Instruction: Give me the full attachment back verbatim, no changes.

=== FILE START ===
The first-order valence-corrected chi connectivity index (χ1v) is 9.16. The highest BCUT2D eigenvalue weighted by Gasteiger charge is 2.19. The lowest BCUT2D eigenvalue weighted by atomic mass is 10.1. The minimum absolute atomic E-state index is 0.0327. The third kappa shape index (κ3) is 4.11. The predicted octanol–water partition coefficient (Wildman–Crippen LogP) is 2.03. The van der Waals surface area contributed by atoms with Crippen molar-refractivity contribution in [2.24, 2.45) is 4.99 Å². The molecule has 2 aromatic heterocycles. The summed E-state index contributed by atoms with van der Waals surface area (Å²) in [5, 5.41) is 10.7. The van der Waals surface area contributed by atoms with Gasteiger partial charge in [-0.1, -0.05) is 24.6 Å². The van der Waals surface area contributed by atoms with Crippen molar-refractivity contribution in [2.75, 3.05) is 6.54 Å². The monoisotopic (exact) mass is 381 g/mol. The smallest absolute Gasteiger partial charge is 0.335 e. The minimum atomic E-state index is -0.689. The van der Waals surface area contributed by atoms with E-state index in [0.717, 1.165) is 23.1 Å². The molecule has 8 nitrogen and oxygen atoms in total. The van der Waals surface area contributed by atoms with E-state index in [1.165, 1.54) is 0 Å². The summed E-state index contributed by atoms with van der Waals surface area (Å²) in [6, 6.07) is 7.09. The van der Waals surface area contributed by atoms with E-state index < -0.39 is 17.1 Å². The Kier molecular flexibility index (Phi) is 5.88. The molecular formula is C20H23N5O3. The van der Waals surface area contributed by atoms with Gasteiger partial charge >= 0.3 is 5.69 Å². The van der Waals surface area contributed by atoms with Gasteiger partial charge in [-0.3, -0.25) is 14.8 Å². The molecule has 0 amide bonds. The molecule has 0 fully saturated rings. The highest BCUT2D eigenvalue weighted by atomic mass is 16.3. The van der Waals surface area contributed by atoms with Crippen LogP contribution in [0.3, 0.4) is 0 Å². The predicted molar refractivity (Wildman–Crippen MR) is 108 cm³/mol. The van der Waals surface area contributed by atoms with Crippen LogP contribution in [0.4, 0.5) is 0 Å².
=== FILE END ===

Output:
The first-order valence-corrected chi connectivity index (χ1v) is 9.16. The highest BCUT2D eigenvalue weighted by Gasteiger charge is 2.19. The lowest BCUT2D eigenvalue weighted by atomic mass is 10.1. The minimum absolute atomic E-state index is 0.0327. The third kappa shape index (κ3) is 4.11. The predicted octanol–water partition coefficient (Wildman–Crippen LogP) is 2.03. The van der Waals surface area contributed by atoms with Crippen molar-refractivity contribution in [2.24, 2.45) is 4.99 Å². The molecule has 2 aromatic heterocycles. The summed E-state index contributed by atoms with van der Waals surface area (Å²) in [5, 5.41) is 10.7. The van der Waals surface area contributed by atoms with Gasteiger partial charge in [-0.1, -0.05) is 24.6 Å². The van der Waals surface area contributed by atoms with Crippen molar-refractivity contribution in [2.75, 3.05) is 6.54 Å². The monoisotopic (exact) mass is 381 g/mol. The smallest absolute Gasteiger partial charge is 0.335 e. The minimum atomic E-state index is -0.689. The van der Waals surface area contributed by atoms with E-state index in [0.717, 1.165) is 23.1 Å². The molecule has 8 nitrogen and oxygen atoms in total. The van der Waals surface area contributed by atoms with E-state index in [1.165, 1.54) is 0 Å². The summed E-state index contributed by atoms with van der Waals surface area (Å²) in [6, 6.07) is 7.09. The van der Waals surface area contributed by atoms with E-state index < -0.39 is 17.1 Å². The Kier molecular flexibility index (Phi) is 5.88. The molecular formula is C20H23N5O3. The van der Waals surface area contributed by atoms with Gasteiger partial charge >= 0.3 is 5.69 Å². The van der Waals surface area contributed by atoms with Gasteiger partial charge in [-0.3, -0.25) is 14.8 Å². The molecule has 0 amide bonds. The molecule has 0 fully saturated rings. The highest BCUT2D eigenvalue weighted by atomic mass is 16.3. The van der Waals surface area contributed by atoms with Crippen LogP contribution in [0.3, 0.4) is 0 Å². The predicted molar refractivity (Wildman–Crippen MR) is 108 cm³/mol. The van der Waals surface area contributed by atoms with Crippen LogP contribution in [0.4, 0.5) is 0 Å².